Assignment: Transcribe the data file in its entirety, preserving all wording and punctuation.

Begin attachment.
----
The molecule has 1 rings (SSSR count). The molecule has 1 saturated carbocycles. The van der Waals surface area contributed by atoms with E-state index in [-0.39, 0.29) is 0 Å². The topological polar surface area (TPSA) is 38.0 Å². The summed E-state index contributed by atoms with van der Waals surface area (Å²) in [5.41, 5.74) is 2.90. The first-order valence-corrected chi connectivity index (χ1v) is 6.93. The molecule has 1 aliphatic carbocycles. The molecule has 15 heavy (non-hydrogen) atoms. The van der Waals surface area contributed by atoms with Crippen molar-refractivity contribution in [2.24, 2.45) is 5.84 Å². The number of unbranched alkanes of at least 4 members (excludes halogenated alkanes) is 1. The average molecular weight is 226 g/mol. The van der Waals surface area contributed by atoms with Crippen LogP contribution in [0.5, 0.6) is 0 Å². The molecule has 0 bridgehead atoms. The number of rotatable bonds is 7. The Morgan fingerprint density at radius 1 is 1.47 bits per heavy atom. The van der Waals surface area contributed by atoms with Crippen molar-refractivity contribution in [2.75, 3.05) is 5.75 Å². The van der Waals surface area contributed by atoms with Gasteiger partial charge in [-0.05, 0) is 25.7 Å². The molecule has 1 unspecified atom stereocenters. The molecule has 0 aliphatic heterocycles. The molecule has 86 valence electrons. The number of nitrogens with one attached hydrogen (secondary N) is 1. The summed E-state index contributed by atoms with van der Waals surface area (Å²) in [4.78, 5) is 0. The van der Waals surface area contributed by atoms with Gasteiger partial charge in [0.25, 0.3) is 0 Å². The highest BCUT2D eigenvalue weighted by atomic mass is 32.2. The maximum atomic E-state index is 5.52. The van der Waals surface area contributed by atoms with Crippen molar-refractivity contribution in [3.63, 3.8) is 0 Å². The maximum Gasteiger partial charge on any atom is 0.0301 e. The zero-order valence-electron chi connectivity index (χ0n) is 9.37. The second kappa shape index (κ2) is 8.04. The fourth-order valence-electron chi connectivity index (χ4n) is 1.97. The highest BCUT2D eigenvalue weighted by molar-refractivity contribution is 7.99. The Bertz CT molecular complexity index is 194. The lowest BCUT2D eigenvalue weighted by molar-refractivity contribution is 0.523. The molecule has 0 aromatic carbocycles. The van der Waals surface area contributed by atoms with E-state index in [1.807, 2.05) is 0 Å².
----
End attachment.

The molecule has 1 rings (SSSR count). The molecule has 1 saturated carbocycles. The van der Waals surface area contributed by atoms with E-state index in [-0.39, 0.29) is 0 Å². The topological polar surface area (TPSA) is 38.0 Å². The summed E-state index contributed by atoms with van der Waals surface area (Å²) in [5.41, 5.74) is 2.90. The first-order valence-corrected chi connectivity index (χ1v) is 6.93. The molecule has 1 aliphatic carbocycles. The molecule has 15 heavy (non-hydrogen) atoms. The van der Waals surface area contributed by atoms with Crippen molar-refractivity contribution in [2.24, 2.45) is 5.84 Å². The number of unbranched alkanes of at least 4 members (excludes halogenated alkanes) is 1. The average molecular weight is 226 g/mol. The van der Waals surface area contributed by atoms with Crippen LogP contribution in [0.5, 0.6) is 0 Å². The molecule has 0 bridgehead atoms. The number of rotatable bonds is 7. The Morgan fingerprint density at radius 1 is 1.47 bits per heavy atom. The van der Waals surface area contributed by atoms with Crippen molar-refractivity contribution in [2.75, 3.05) is 5.75 Å². The van der Waals surface area contributed by atoms with Gasteiger partial charge in [-0.05, 0) is 25.7 Å². The molecule has 1 unspecified atom stereocenters. The molecule has 0 aliphatic heterocycles. The molecule has 86 valence electrons. The number of nitrogens with one attached hydrogen (secondary N) is 1. The summed E-state index contributed by atoms with van der Waals surface area (Å²) in [4.78, 5) is 0. The van der Waals surface area contributed by atoms with Gasteiger partial charge in [0.25, 0.3) is 0 Å². The highest BCUT2D eigenvalue weighted by atomic mass is 32.2. The maximum atomic E-state index is 5.52. The van der Waals surface area contributed by atoms with Crippen molar-refractivity contribution in [3.63, 3.8) is 0 Å². The maximum Gasteiger partial charge on any atom is 0.0301 e. The zero-order valence-electron chi connectivity index (χ0n) is 9.37. The second kappa shape index (κ2) is 8.04. The fourth-order valence-electron chi connectivity index (χ4n) is 1.97. The highest BCUT2D eigenvalue weighted by molar-refractivity contribution is 7.99. The Bertz CT molecular complexity index is 194. The lowest BCUT2D eigenvalue weighted by molar-refractivity contribution is 0.523. The molecule has 0 aromatic carbocycles. The van der Waals surface area contributed by atoms with E-state index in [1.807, 2.05) is 0 Å².